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Best Light Temperature for Accurate Color

Discussion in 'Newbie Forum' started by Old Guard Graphics, Jul 12, 2019.

  1. Old Guard Graphics

    Old Guard Graphics New Member

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    Apr 29, 2019
    Athens, ga
    We are setting up a new work area and need to replace the old overhead fluorescent lighting. Any thoughts on the best temperature LED for color proofing accuracy?
     
    Last edited: Jul 12, 2019
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  2. Joe House

    Joe House Active Member

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    Feb 5, 2004
    WA
    The "standard" for print profiling and proofing is D50. But it would ultimately depend on where your work will be displayed. If most of your work will be displayed outside - car wraps, outdoor signage, etc. - then I woiuld go with D65 myself. If you really want accuracy in color matching, then getting a proofing booth would be worth the investment. It's not just the lights in the area, but also the surrounding environment will impact how you perceive color.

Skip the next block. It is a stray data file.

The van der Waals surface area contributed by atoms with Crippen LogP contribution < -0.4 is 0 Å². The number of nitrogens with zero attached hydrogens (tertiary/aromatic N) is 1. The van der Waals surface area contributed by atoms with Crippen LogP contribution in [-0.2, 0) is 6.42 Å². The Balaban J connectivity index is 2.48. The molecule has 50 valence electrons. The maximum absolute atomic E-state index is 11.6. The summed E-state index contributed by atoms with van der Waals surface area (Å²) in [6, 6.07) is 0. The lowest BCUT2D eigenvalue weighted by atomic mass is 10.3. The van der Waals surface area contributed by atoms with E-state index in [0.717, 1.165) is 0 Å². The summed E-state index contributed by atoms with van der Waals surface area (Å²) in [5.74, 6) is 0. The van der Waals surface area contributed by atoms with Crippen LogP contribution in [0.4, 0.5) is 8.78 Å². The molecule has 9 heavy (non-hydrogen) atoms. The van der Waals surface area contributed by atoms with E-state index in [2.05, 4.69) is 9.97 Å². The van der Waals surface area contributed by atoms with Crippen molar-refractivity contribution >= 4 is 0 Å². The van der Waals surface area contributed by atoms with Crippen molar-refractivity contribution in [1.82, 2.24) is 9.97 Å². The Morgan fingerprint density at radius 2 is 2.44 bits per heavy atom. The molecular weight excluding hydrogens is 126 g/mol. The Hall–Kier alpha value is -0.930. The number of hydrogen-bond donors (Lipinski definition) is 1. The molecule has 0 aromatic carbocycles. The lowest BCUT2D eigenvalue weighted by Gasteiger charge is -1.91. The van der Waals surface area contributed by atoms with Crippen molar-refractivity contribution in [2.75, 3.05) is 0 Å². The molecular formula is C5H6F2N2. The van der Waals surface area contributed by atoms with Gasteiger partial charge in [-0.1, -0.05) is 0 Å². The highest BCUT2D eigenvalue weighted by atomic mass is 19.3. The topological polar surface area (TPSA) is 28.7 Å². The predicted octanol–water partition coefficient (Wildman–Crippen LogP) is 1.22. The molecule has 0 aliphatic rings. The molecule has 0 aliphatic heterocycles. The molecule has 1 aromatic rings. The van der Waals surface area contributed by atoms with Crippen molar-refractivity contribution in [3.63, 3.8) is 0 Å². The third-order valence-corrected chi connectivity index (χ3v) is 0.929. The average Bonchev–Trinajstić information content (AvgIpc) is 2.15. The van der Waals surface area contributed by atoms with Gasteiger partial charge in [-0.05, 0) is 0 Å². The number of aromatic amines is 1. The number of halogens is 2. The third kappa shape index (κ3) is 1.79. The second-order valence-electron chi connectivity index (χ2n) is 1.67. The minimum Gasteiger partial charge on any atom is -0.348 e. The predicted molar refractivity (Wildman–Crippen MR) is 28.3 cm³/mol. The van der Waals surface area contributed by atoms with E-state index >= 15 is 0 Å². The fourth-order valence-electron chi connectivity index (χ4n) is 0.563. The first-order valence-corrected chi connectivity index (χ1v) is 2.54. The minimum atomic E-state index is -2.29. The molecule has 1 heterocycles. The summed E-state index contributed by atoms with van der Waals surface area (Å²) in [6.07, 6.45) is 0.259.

But is is good that you're thinking about this now. I've been in print shops that have 3 or 4 different colors of lamps in their fixtures, so color matching visually is a real crap shoot.

    Good Luck
     
  3. OPENSignsInc.

    OPENSignsInc. Member

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    Aug 23, 2015
    Greenville, PA
    It really depends on where the product will end up if you're checking color w/o a spectrometer. But if its just to see imperfections, we run daylight (5200-5500K) T5 bulbs in our shop. It just to helps to see the smaller imperfections (as it is a brighter light than cool white). We'll probably change them out to LED eventually too, but we put them in 2-3 years ago and they're still going.
     
  4. The Big Squeegee

    The Big Squeegee Major Contributor

    We went cheap on LEDs. They tend spread the light unevenly. Okay for a break room or work area other than printing.
    :welcome: 2 :signs101smilie: from OK
     
  5. GB2

    GB2 Very Active Member

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    Nov 15, 2005
    Connecticut, USA
    You need 5000 to 6500 but more importantly you need a Color Rendering Index (CRI) rating of 95 or more for accurate color.
     
    • Agree Agree x 2
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